Osage Boarding School
|Osage Indian Boarding School|
|Building Style||Cottage Plan|
Opened by the Federal Government January 1, 1874 near the Osage Agency Headquarters in Pawhuska, Oklahoma strictly for Osage children. (Indian Territory until 1907) This federal boarding school boasted an impressive, roughly T-shaped structure of local sandstone, standing four stories high from basement laundry to attic. The building was separated by partitions into two sets of classrooms, dining rooms, and dormitories - one for boys and one for girls. There was an extensive farm on the grounds, with pigs, milking cows, chickens, and a large vegetable garden which were all cared for by the children.
The Osage Boarding School provided an "experience in household arts and manual training" as well as training in English only, and basic academic instruction to both male and female students through the eighth grade. In addition to their work in the schoolroom, each child was given work in manual labor. Girls in baking, sewing, and music; boys in farming, animal care, and carpentry.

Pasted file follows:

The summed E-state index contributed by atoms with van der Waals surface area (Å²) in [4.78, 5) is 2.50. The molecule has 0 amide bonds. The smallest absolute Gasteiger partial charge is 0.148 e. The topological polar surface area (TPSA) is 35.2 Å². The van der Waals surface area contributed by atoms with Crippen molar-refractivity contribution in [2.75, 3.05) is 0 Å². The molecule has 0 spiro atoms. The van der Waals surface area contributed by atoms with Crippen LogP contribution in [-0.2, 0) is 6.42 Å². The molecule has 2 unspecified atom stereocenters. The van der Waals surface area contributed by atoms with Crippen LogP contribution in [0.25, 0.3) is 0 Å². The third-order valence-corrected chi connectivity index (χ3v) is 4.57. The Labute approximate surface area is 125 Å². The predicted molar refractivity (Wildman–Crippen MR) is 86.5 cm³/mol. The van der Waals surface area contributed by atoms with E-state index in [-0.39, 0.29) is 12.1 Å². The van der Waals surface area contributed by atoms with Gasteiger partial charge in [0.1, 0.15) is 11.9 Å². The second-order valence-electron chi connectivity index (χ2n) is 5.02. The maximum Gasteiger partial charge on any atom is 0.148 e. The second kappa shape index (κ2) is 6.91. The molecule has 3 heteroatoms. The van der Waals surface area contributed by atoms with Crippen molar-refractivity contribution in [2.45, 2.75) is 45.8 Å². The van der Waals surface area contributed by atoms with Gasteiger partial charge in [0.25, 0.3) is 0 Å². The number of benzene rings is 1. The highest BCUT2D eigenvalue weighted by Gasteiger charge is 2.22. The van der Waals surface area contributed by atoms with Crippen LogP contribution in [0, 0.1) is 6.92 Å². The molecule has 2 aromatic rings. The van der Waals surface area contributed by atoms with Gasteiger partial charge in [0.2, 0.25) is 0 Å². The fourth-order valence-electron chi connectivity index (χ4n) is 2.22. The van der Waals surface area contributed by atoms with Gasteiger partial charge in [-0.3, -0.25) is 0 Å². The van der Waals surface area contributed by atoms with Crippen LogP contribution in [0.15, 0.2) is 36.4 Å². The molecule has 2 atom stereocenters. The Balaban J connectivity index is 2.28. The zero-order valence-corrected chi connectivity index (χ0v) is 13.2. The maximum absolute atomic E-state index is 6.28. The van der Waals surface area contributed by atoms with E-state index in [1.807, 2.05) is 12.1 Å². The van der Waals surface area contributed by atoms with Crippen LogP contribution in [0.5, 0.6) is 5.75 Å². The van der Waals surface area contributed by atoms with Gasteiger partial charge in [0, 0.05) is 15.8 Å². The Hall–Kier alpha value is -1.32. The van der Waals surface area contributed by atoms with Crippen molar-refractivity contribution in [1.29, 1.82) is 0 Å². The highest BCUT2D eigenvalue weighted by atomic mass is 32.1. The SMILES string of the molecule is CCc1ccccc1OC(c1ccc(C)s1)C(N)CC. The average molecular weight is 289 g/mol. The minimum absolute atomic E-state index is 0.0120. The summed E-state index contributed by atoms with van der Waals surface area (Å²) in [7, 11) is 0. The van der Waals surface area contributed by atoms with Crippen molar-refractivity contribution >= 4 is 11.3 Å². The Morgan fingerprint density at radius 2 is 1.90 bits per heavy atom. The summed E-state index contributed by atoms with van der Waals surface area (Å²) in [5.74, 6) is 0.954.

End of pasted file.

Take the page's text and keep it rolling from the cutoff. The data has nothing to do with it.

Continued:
In January 1906 the capacity at the school was 100 boys, 80 girls, 180 children total; with an enrollment of 147. The school also recorded a hand-full of runaways a month, some being returned to the school shortly after.
By 1911 the school had added a boiler house, an extensive laundromat , and a power house.
The boys and girls of the Osage Boarding School played basketball, baseball, and football. The girls basketball team of the school attended and performed at the World's Fair, playing basketball and also playing classical musical instruments for the crowds.
The Osage Boarding School closed in December 1921 due to declining enrollment--the remaining pupils were transferred to public and private schools.